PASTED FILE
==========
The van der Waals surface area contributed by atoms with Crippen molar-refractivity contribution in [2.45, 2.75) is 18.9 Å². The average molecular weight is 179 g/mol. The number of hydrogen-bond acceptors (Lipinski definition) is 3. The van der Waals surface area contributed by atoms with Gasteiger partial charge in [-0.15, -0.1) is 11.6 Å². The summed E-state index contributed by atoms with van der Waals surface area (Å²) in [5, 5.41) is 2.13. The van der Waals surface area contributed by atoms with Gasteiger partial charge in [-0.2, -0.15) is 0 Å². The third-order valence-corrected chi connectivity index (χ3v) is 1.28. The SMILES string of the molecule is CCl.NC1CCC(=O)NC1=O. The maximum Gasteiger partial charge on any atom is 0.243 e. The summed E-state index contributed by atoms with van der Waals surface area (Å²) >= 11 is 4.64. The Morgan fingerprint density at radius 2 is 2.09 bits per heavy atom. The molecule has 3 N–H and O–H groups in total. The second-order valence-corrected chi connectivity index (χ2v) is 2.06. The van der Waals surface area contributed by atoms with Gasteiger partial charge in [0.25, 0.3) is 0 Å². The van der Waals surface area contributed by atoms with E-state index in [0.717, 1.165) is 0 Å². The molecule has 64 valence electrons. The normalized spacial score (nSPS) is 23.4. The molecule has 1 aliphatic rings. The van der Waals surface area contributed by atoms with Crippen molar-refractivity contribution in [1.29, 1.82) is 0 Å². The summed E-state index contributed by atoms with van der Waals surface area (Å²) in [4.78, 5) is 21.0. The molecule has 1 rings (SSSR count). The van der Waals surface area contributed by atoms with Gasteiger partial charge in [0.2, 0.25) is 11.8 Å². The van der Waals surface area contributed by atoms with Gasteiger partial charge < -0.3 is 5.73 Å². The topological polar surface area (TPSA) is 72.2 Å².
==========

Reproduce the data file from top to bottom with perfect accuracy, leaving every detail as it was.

The van der Waals surface area contributed by atoms with Crippen molar-refractivity contribution in [2.45, 2.75) is 18.9 Å². The average molecular weight is 179 g/mol. The number of hydrogen-bond acceptors (Lipinski definition) is 3. The van der Waals surface area contributed by atoms with Gasteiger partial charge in [-0.15, -0.1) is 11.6 Å². The summed E-state index contributed by atoms with van der Waals surface area (Å²) in [5, 5.41) is 2.13. The van der Waals surface area contributed by atoms with Gasteiger partial charge in [-0.2, -0.15) is 0 Å². The third-order valence-corrected chi connectivity index (χ3v) is 1.28. The SMILES string of the molecule is CCl.NC1CCC(=O)NC1=O. The maximum Gasteiger partial charge on any atom is 0.243 e. The summed E-state index contributed by atoms with van der Waals surface area (Å²) >= 11 is 4.64. The Morgan fingerprint density at radius 2 is 2.09 bits per heavy atom. The molecule has 3 N–H and O–H groups in total. The second-order valence-corrected chi connectivity index (χ2v) is 2.06. The van der Waals surface area contributed by atoms with Gasteiger partial charge in [0.25, 0.3) is 0 Å². The van der Waals surface area contributed by atoms with E-state index in [0.717, 1.165) is 0 Å². The molecule has 64 valence electrons. The normalized spacial score (nSPS) is 23.4. The molecule has 1 aliphatic rings. The van der Waals surface area contributed by atoms with Crippen molar-refractivity contribution in [1.29, 1.82) is 0 Å². The summed E-state index contributed by atoms with van der Waals surface area (Å²) in [4.78, 5) is 21.0. The molecule has 1 rings (SSSR count). The van der Waals surface area contributed by atoms with Gasteiger partial charge in [0.2, 0.25) is 11.8 Å². The van der Waals surface area contributed by atoms with Gasteiger partial charge < -0.3 is 5.73 Å². The topological polar surface area (TPSA) is 72.2 Å².